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Shining - Blackjazz CD (album) cover

BLACKJAZZ

Shining

 

RIO/Avant-Prog

3.72 | 85 ratings

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Cesar Inca
Special Collaborator
Honorary Collaborator
4 stars What is this sort of radical experimentation in music comprised in "Blackjazz"? - a mixture of dementia, rebellion and black magic, perhaps. Mostly, it is the hyperbole of avant-garde metal, or the hyperbole of avant-garde jazz-rock wrapped up in abundant shades of metal and bound with progressive laces. No matter how sophisticated your sentences pour out in order to make an attempt to define the musical offering of Norway's Shining. It will always come out complicated and not as clear as it intended to be. Well, so let's try to point out at it this way: a dynamic mixture of prog metal, death, 90s Crimson, avant-jazz, RIO and electronica. Or maybe this way: a confluence of hyper-Fantomas, ultra-KC, mega-NIN and over-Tool at the UZ-meets-Zappath power. I'm afraid t didn't work either, but I'll leave it to rest so I can now set my mind to describe the repertoire of Shining's "Backjazz", arguably the cruelest prog rock album of the year. The first part of 'The Madness And The Damage Done' states a complex set of cadences that allows tension and counterpart to weave the running shrapnel of lunatic rock sonorities. 'Fisheye' is a bit less loud and more industrial- based: the massive influences from NIN and Tool are easily noticeable. Intelligent storms and erudite tortures, all this and more is what we have got so far from the Shining ranks? and will continue to, be warned. 'Exist Sun Pt. 1' also bears a Toolian mood in places, but the overall framework happens to be more related to Behold The Archtopus and Between The Buried And Me. The industrial expansion of the not-too-long 'Exit Sun Pt. 2' paves the way for the explosive odyssey of metal-jazz encapsulated in 'HEALTER SKELTER', a curious homage to The Beatles' wildest song ever. 'HEALTER SKELTER' is one of the most accomplished manifestations of the band's aesthetics of cruelty in the album - dissonant, powerful restless, yet sophisticated enough as to achieve artistic greatness beyond simple anger. The second part of 'The Madness And The Damage Done' starts on an autumnal mood, Crimsonically contemplative ("Red"-era Crimson is the obvious reference here), until the reprise of the first part's main motif brings a relief for massive aggression of sound. 'Blackjazz Deathtrance' occupies a 11- minute span: a prog metal gale focused on alternated sources of avant-garde adventures, industrial explosions, death metal irruptions and jazzy occasional developments. Many instrumental deliveries are really humanly impossible, as Zappa would say: given the amount and intensity of the mood and tempo shifts, it must have been particularly challenging for drummer Lofthus to use every ounce of his talent in order to comply with the demands for the rhythmic department. What a great work! 'Omen' is an exercise on creepy ambiences and surrealistic developments that inherits much of the darkness epitomized in UZ's "Heresie". All throughout the track's 8 minute span, there is a feeling of impending doom that never seems to fully come to the fore, and still, the fear remains solid as an infinite grey cloud on an endless winter sky. The tracklist end with a cover of KC's perpetual classic '21st Century Schizoid Man': Grutle Kjellson, of Enslaved, guests on vocals for this one. The band gives this classic a Dadaistic spin with lots of industrial-metal and RIO nuances along the way. Even though this particular cover does not add something essential to the "Blackjazz" experience, it works as a hint to the artistic ideology upheld by Shining. General conclusion: an excellent item in any progressive schizoid man's collection.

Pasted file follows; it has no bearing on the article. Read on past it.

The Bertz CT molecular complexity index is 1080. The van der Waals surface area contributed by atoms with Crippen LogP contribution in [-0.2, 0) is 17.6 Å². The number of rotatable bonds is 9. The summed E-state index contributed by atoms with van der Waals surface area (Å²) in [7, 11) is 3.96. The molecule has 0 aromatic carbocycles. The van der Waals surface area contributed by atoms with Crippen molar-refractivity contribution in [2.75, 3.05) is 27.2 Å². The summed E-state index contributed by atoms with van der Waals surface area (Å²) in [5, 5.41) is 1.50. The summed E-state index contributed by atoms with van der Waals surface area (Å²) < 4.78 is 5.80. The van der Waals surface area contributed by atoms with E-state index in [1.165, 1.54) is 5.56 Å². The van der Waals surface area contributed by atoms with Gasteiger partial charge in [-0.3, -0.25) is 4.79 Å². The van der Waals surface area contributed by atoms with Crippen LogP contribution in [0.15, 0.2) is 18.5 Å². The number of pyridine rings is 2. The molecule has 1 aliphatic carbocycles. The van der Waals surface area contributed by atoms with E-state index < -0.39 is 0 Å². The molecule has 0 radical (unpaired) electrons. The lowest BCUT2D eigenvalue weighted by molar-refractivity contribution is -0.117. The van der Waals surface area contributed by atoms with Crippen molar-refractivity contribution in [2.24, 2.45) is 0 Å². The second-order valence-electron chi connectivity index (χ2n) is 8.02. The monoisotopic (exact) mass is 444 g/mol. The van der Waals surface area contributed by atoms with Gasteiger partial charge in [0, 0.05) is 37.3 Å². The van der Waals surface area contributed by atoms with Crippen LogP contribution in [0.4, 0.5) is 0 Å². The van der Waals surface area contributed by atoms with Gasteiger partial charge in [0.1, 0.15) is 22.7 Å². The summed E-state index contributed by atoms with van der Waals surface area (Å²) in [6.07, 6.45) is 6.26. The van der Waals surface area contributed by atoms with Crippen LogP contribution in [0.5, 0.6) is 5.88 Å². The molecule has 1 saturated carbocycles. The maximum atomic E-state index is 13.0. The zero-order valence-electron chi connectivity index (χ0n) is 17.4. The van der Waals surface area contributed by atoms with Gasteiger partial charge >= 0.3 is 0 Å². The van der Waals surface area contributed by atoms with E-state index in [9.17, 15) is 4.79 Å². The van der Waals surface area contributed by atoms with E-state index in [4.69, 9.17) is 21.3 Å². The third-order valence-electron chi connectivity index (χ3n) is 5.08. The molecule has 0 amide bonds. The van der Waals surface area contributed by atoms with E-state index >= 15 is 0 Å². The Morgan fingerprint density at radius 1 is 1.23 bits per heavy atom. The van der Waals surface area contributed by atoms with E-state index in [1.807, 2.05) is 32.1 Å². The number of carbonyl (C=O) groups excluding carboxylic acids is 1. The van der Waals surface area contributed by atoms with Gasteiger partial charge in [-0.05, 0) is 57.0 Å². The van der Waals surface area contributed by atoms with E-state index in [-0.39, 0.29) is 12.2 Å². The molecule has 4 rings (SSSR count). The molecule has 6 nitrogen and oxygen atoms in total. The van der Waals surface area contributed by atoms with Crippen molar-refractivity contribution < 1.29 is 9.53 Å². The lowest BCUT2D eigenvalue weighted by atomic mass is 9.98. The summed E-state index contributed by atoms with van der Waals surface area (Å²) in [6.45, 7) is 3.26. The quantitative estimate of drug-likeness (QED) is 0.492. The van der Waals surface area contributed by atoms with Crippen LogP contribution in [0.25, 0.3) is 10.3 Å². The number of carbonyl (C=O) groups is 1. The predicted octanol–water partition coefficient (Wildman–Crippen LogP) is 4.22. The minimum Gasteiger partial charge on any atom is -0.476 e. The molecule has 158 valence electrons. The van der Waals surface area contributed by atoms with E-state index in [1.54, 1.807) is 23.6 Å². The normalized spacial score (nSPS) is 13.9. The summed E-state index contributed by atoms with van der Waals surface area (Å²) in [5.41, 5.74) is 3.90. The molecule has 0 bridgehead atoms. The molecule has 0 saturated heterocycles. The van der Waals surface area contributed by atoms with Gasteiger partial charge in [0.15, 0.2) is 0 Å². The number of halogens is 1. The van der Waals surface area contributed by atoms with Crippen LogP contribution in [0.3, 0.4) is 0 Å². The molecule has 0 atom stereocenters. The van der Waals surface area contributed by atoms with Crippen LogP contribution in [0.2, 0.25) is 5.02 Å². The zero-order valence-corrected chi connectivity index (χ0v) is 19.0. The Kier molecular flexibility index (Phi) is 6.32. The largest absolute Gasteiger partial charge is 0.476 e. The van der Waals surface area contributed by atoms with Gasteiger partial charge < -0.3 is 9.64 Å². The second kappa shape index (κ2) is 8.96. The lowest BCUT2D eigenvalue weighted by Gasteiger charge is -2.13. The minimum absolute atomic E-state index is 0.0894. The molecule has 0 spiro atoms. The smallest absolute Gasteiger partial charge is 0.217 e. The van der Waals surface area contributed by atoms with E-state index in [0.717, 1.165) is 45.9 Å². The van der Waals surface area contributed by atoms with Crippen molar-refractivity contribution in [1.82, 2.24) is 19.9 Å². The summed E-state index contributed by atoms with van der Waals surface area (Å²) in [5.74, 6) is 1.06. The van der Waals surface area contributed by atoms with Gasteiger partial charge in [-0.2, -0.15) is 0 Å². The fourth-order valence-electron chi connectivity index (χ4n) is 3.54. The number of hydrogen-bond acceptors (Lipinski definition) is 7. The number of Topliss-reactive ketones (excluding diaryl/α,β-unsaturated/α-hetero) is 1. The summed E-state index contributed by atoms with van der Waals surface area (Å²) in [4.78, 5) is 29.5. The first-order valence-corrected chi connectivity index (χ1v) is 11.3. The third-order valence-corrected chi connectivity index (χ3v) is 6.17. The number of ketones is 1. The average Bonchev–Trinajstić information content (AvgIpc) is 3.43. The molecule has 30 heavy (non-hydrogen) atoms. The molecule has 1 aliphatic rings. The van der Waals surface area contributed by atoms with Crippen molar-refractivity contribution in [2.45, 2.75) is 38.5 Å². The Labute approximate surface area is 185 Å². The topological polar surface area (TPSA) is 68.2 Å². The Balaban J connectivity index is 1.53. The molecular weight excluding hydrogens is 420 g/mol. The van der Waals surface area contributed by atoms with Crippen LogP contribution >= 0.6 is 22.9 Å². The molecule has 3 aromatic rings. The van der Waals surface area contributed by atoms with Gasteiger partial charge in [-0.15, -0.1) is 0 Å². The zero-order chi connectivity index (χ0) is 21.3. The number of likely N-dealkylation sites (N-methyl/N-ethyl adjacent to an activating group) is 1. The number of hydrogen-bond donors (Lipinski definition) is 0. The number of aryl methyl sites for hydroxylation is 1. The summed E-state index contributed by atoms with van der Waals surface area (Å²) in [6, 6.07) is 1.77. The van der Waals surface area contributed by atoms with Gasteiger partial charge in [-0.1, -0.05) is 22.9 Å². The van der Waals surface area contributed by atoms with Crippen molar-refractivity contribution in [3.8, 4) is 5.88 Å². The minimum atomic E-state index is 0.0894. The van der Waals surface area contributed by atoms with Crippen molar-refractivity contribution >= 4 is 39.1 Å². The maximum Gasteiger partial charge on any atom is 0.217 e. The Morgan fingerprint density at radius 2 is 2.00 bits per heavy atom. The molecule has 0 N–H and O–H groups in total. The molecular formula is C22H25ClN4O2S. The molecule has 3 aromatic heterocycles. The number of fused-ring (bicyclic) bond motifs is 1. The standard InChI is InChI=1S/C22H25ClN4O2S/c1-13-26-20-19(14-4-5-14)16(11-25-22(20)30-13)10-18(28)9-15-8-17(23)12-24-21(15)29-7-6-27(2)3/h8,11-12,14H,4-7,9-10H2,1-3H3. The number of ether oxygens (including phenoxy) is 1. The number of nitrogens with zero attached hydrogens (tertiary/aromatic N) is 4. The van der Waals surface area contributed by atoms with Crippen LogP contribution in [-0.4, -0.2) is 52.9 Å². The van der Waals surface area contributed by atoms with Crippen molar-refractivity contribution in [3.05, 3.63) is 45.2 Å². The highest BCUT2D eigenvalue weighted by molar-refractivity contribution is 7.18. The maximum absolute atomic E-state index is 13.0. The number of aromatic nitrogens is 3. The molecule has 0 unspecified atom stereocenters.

Cesar Inca | 4/5 |

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